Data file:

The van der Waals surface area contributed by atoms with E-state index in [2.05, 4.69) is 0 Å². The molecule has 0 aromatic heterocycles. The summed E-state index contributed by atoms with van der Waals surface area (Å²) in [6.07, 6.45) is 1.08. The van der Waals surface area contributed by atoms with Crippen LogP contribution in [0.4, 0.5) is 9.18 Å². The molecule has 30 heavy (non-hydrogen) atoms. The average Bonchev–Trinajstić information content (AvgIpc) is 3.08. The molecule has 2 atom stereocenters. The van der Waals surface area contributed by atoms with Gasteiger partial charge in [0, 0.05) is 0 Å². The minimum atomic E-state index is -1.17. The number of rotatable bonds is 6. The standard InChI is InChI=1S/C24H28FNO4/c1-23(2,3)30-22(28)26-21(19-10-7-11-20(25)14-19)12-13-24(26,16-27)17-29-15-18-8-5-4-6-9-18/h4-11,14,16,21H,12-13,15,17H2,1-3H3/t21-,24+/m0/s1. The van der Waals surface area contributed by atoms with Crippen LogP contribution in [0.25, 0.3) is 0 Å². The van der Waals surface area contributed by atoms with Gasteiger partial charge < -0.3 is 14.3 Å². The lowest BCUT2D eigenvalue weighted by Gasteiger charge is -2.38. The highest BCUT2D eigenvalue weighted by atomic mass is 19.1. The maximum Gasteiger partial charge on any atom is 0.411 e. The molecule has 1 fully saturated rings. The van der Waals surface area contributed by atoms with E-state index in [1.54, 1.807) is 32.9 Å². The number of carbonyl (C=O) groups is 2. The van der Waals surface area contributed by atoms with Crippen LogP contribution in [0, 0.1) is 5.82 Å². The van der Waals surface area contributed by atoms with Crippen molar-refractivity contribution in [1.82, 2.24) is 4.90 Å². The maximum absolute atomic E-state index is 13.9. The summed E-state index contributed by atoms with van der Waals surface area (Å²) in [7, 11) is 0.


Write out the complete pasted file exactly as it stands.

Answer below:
The van der Waals surface area contributed by atoms with E-state index in [2.05, 4.69) is 0 Å². The molecule has 0 aromatic heterocycles. The summed E-state index contributed by atoms with van der Waals surface area (Å²) in [6.07, 6.45) is 1.08. The van der Waals surface area contributed by atoms with Crippen LogP contribution in [0.4, 0.5) is 9.18 Å². The molecule has 30 heavy (non-hydrogen) atoms. The average Bonchev–Trinajstić information content (AvgIpc) is 3.08. The molecule has 2 atom stereocenters. The van der Waals surface area contributed by atoms with Gasteiger partial charge in [0, 0.05) is 0 Å². The minimum atomic E-state index is -1.17. The number of rotatable bonds is 6. The standard InChI is InChI=1S/C24H28FNO4/c1-23(2,3)30-22(28)26-21(19-10-7-11-20(25)14-19)12-13-24(26,16-27)17-29-15-18-8-5-4-6-9-18/h4-11,14,16,21H,12-13,15,17H2,1-3H3/t21-,24+/m0/s1. The van der Waals surface area contributed by atoms with Crippen LogP contribution in [0.25, 0.3) is 0 Å². The van der Waals surface area contributed by atoms with Gasteiger partial charge < -0.3 is 14.3 Å². The lowest BCUT2D eigenvalue weighted by Gasteiger charge is -2.38. The highest BCUT2D eigenvalue weighted by atomic mass is 19.1. The maximum Gasteiger partial charge on any atom is 0.411 e. The molecule has 1 fully saturated rings. The van der Waals surface area contributed by atoms with E-state index in [1.54, 1.807) is 32.9 Å². The number of carbonyl (C=O) groups is 2. The van der Waals surface area contributed by atoms with Crippen LogP contribution in [0, 0.1) is 5.82 Å². The van der Waals surface area contributed by atoms with Crippen molar-refractivity contribution in [1.82, 2.24) is 4.90 Å². The maximum absolute atomic E-state index is 13.9. The summed E-state index contributed by atoms with van der Waals surface area (Å²) in [7, 11) is 0.